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Cellular Automata: A Discrete View of the World 1st Edition

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ISBN-13: 978-0470168790
ISBN-10: 047016879X
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Editorial Reviews


"An interesting read and worth browsing by somebody interested in getting a general background on CA.  The examples are many and varied, and the numerous citations--both to electronic and printed media--are very helpful." (Computing Reviews, Nov 2008)

"Schiff suppresses most mathematical details, rendering his book highly accessible, informative, and entertaining, but leaving open niches for a textbook treatment with exercises or an advanced monograph with proofs." (CHOICE, October 2008)

"This book serves as a valuable resource for undergraduate and graduate students in the physical, biological, and social sciences and may also be of interest to any reader with a scientific or basic mathematical ground." (Mathematical Reviews, 2008m)

I have finished reading the preliminary MS, and I honestly think it is the best math related book I have ever read. It is easy to read, good pace, explains all and leaves nothing out. -- Dror Speiser, Tel Aviv, Israel

The preliminary manuscript was the fourth book that I have read on the subject, but also the most coherent. With all due respect to Wolfram, this really surpassed his New Kind of Science in both content and style. While he clearly deserves a place in the pantheon, in the long run, this book should stand with his in the popular academic literature. -- Marc Ratkovic -- graduate student, University of Wisconsin

From the Publisher

This book is an overview of the subject, written at the level of Scientific American. In fact, the first worldwide exposure of the subject of CA was in Scientific American, in Martin Gardner's columns on the "Game of Life". The book also includes interesting discussions on the nature of consciousness, swarm intelligence, emergence, and of course, self-organization, as these form an integral part of the CA milieu. Some of the commentary on these topics comes from overlooked historical sources as well as from the very latest scientific thinking. Additionally, explicit rules are given for each CA model so that anyone with a modicum of programming skill can delve right in and explore them further. The text should allow anyone with a basic scientific understanding, be they in biology, chemistry, physics, mathematics, computer science, economics etc., to apply the discrete modeling techniques of CA to their own scientific endeavors. Much of life on Earth, from seashell patterns to neural activity in the brain, to the formation of bacterial colonies, becomes amenable to investigation with this essentially elementary technique.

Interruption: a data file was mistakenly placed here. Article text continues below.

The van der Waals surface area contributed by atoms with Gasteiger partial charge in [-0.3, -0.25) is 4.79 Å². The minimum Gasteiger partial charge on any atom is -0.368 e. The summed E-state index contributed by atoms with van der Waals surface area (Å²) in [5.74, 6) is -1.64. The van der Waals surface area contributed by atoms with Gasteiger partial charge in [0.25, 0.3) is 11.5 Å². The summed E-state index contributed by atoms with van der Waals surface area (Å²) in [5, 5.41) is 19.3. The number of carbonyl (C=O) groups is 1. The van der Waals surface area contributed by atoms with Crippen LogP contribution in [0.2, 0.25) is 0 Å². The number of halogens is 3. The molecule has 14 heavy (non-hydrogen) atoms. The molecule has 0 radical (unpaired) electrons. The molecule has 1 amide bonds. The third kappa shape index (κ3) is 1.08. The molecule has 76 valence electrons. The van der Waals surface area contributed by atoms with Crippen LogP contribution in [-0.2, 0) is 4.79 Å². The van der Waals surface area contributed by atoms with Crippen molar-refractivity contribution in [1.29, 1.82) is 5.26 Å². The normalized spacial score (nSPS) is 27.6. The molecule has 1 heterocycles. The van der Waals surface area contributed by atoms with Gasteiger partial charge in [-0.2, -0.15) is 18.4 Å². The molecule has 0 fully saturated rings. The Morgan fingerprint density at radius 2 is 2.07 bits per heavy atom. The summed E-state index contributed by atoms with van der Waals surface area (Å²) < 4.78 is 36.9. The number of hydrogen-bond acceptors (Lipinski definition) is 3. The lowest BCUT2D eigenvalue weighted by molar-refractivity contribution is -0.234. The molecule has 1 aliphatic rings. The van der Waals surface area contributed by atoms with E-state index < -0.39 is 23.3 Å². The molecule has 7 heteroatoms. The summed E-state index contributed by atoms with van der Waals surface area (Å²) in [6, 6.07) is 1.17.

The fundamental premise of CA is that complex behavior arises out of simple rules governing local behavior, and this is a useful paradigm for the way in which much of the world works. The virtue of CA is that they are much easier to deal with than the usual partial differential equations and often allow greater insight into the underlying processes at play.

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Product Details

  • Hardcover: 280 pages
  • Publisher: Wiley-Interscience; 1 edition (January 6, 2008)
  • Language: English
  • ISBN-10: 047016879X
  • ISBN-13: 978-0470168790
  • Product Dimensions: 6.4 x 0.9 x 9.6 inches
  • Shipping Weight: 1.4 pounds (View shipping rates and policies)
  • Average Customer Review: 5.0 out of 5 stars  See all reviews (3 customer reviews)
  • Amazon Best Sellers Rank: #1,811,713 in Books (See Top 100 in Books)

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23 of 24 people found the following review helpful By Amazon Customer on March 3, 2008
Format: Hardcover
Although I have been nebulously aware of the term "Cellular Automata" for about 25 years, it was not until I read the book Cellular Automata that I really understood what it entails. As a result, I have become enamored with the field and its mathematical elegance. It is unfortunate for this fascinating field of study, that it is called Cellular Automata -- a marketing disaster if you ask me.